Harbour Grace’s water meter plan for seafood companies is back on track

By Craig Westcott/February 24, 2023

Harbour Grace council is pushing ahead with plans to start charging the local Harbour Authority for the use of Town water after all.

Council voted in late January to install a water meter at the Harbour Authority premises later this year when a multi-million dollar upgrade to the fish landing facilities is completed and to charge the organization $2.50 per 1,000 gallons for the use of town water.

However, when newly elected councillor Terry Barnes, who was absent for that meeting, objected to the increase when he returned to council in February and appeared to convince his colleagues to rethink the idea, the plan appeared to be in doubt. That’s despite the fact Barnes was in a potential conflict-of-interest by even discussing the policy given that he works for a seafood company that is a major player on the wharf.

But as of this past Monday’s latest council meeting, the plan to charge Harbour Grace’s largest water uses for the privilege of having the service appears to be back on track.

This time the discussion about the water meter policy began with Mayor Don Coombs asking Barnes to leave the chamber.

Coombs then brought the rest of council, and the 41 people watching the council broadcast over the internet, up to date on the latest development. Coombs said he, along with finance committee chairman Gordon Stone, and Town Manager Amy Dwyer recently with the Harbour Authority’s chairman Ross Greene and executive directory Peggy Hearn.

“I must say it was a very, very productive meeting,” Coombs said. “Mr. Green is a very respectful individual and we had great dialogue. And for the councillors who are tuned in, we are moving ahead with the project as directed.”

Coombs thanked Dwyer for a suggestion to resolve the matter that he noted hadn’t been thought of before.

“We’re moving ahead as scheduled,” said the mayor. “We’re getting some information for the Harbour Authority, and overall, it was good, and I want to thank Mr. Green and Mrs. Hearn for coming in… So as an update to councillors it was a very productive meeting (and we’re) moving ahead as per the wishes of council after much discussion.”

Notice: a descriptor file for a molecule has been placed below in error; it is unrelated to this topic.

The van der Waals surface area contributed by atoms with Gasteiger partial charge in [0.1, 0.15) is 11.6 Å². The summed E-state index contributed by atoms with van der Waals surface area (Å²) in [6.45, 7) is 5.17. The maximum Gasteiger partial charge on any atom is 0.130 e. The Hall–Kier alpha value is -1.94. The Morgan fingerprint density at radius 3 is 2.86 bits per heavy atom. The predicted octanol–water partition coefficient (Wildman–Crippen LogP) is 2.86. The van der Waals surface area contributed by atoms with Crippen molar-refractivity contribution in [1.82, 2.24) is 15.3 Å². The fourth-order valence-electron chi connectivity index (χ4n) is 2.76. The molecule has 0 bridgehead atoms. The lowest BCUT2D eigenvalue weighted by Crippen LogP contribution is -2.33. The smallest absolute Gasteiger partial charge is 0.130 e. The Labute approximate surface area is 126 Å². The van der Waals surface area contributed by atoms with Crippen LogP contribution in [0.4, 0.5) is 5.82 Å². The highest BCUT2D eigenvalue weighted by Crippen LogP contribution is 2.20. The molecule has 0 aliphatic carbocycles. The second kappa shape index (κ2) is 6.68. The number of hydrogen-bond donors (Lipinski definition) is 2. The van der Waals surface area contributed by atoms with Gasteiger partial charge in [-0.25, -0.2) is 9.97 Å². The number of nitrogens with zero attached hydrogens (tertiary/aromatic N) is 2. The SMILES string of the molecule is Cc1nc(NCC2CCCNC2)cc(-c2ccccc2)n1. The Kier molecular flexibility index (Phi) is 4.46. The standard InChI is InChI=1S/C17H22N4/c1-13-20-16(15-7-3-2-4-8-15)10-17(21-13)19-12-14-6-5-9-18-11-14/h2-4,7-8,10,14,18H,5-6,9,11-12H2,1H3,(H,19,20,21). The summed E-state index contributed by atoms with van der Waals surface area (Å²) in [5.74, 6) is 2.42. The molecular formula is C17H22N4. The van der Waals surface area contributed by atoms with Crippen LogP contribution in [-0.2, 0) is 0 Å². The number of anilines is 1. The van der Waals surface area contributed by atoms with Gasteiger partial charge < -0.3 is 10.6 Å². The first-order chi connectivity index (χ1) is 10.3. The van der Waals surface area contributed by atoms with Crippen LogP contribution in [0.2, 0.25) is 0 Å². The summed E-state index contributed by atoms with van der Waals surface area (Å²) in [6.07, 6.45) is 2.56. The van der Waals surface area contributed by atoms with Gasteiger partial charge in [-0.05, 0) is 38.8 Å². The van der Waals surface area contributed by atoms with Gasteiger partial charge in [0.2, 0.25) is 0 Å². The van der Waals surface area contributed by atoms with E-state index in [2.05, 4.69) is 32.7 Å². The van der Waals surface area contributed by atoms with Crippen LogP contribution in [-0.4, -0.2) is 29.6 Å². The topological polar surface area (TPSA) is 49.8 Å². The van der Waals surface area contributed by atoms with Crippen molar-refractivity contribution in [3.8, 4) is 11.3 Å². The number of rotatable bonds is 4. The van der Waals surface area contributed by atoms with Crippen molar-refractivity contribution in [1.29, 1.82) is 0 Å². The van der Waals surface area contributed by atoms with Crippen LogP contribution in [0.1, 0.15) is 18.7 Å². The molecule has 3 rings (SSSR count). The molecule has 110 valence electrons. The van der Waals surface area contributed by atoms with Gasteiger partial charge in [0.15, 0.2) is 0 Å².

With that, Barnes was invited back into the public council meeting.

In an interview later, Coombs said the fee of $2.50 per 1,000 gallons of water will stand. The suggestion Town Manager Dwyer made that he alluded to at the council meeting was that the Harbour Authority include the cost of installing the water meter in the $6.3 million upgrade the wharf is getting this year.

“So it (the cost of installation) might be costing nobody anything at the end of the day,” Coombs said.

The mayor admitted the seafood companies operating at the wharf are the biggest users of water in Harbour Grace, even though it’s mostly on a seasonal basis.

“Everybody has to pay for the use of water,” Coombs said. “Water is a very expensive thing…. What will happen is we’ll invoice the one invoice, and they’ll divide (it) accordingly and do it that way.”

Coombs said council had already decided during its budget planning last fall to start charging the Harbour Authority for water, which Barnes wasn’t aware of before being elected to council in a by-election on December 8. 

And Coombs’ view of whether Barnes broke conflict of interest rules?

“I spoke to him after, and under the new Code of Conduct and conflict of interest thing, he wasn’t up to date on the new one,” said the mayor. “So, what we did was we spoke to him and he understands now and that’s why he left the meeting the other night. The conflict of interest (policy) and the Code of Conduct now is so intense, and there’s no more government dealing with it, council deals with it. So, we had him do the conflict of interest course right off the bat (on Tuesday this week).”

Coombs and some other councillors and staff also took training this past week with visiting officials from the Department of Municipal Affairs.

Coombs added that when Barnes made the interjection, it was only his second meeting since being elected and returning to council after more than four years in which time there have been major changes. 

“I just spoke to him after about how you have to be extra careful and this and that, and he fully understood,” Coombs said. “So, we’ve moved on.”

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